Using a combination of three in silico predictive programs (SIFT, Polyphen2, MutationTaster) to predict damaging or pathogenic variants, we identified three nonsynonymous variants which had a CADD score greater than 10: GBP3 p.R225W (SM) and ULK4 p.S348G (SM), and MS4A6E p.V47F (heterozygous in PM and homozygous in SM). GBP3 was expressed at significantly higher levels in SM on both day 11 and 25, while ULK4 was expressed significantly higher in SM on day 11 only and MS4A6E was higher in PM on day 25 only (Fig. 5a, b, Tables 3 and 4). Thus, while all three of these alterations are fairly common, with minor allele frequencies in ExAC of 0.12 or higher, they may still potentially be acting as modifiers.
We selected a subset of 13 genes found to be differentially expressed by RNA-seq between PM and SM either on both days (8 genes) or day 11 (2 genes, EN2, ULK4) or day 25 only (3 genes, NOS2, MS4A6E, SLC18A2) and validated the differential expression for all 13 genes by RT-qPCR (Fig. 5a). The RT-qPCR data for all the genes evaluated, including the 5 lineage markers (Fig. 1c) showed a strong correlation with the RNA-seq data (Fig. 5b).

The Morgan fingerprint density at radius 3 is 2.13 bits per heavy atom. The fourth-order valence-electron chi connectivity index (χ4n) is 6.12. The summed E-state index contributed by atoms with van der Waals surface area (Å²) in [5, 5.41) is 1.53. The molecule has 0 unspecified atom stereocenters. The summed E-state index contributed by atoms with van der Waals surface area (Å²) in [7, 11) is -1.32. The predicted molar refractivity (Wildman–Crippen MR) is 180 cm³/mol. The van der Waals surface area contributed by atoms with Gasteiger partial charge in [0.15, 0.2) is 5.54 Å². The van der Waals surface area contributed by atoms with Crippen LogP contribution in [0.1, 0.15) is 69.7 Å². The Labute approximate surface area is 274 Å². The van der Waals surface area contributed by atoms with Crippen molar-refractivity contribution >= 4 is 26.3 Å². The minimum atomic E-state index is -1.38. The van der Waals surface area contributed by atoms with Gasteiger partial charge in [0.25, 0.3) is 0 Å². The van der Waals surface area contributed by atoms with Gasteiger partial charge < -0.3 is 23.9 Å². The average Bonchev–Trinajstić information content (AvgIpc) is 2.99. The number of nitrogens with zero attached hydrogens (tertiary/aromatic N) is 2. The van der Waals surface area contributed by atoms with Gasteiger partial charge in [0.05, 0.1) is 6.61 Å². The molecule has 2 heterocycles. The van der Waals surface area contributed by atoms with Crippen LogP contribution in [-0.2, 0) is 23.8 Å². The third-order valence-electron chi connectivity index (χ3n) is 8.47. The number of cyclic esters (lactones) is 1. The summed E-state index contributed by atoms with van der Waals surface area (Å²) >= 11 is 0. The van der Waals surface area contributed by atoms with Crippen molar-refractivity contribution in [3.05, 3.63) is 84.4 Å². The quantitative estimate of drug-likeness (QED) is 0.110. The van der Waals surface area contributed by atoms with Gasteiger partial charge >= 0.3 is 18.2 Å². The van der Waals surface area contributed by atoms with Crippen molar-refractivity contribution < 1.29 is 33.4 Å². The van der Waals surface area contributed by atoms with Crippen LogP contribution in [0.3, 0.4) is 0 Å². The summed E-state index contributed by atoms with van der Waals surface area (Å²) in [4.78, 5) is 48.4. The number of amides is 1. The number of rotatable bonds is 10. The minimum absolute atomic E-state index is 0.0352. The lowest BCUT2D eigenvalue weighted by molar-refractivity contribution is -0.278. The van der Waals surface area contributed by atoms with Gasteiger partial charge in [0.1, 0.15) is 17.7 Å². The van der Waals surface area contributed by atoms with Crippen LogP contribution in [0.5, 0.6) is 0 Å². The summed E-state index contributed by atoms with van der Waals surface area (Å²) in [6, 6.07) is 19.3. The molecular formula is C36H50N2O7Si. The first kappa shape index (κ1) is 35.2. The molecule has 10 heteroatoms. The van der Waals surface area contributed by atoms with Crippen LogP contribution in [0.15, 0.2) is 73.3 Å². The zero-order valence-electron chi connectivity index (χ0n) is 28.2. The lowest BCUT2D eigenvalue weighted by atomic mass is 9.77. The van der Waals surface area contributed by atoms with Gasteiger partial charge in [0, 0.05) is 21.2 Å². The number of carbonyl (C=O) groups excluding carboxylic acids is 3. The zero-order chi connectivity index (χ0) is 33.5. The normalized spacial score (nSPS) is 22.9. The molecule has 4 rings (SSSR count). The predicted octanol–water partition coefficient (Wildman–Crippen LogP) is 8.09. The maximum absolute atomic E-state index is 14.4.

Our RNA-seq data demonstrates that already on day 11 of differentiation there are important differences in gene expression between SM and PM lines. In order to assess effects downstream of the transcriptional differences in very early stages of dopaminergic differentiation, we performed metabolomics of day 11 cultures. Day 11 cultures are more homogenous than their day 25 counterparts and thus provide a greater opportunity to detect differences in metabolites. Thus, we performed two independent metabolomics analyses of day 11 neural precursor cells (floor plate cells) using two different types of liquid chromatography separation and two different sets of SM and PM hiPSC lines. These analyses revealed significantly different metabolomic profiles between the two brothers (Fig. 6a, d). The relative abundance of metabolites was concordant within different hiPSC lines derived from the same individual (Fig. 6b, e). A similar number of metabolites were elevated or decreased in PM when compared to SM and representative metabolites belonging to pathways altered between the two brothers (see below) are highlighted in the volcano plots (Fig. 6c, f; Supplementary Fig. 4a, b). In particular we observed 4.2 and 1.4-fold lower levels of GSH and GSSG, respectively for PM vs SM, which translates into a 3-fold lower GSH/GSSG ratio for PM as compared to SM floor plate cells (Supplementary Table 4). We further measured 1.6-fold higher level of glutamine in PM than SM cells, similar to observations made in in vivo NMR analysis of the putamen metabolome in PD patients41. We also detected increased levels of creatine in PM, such measurements in PD patients are contradictory42,43.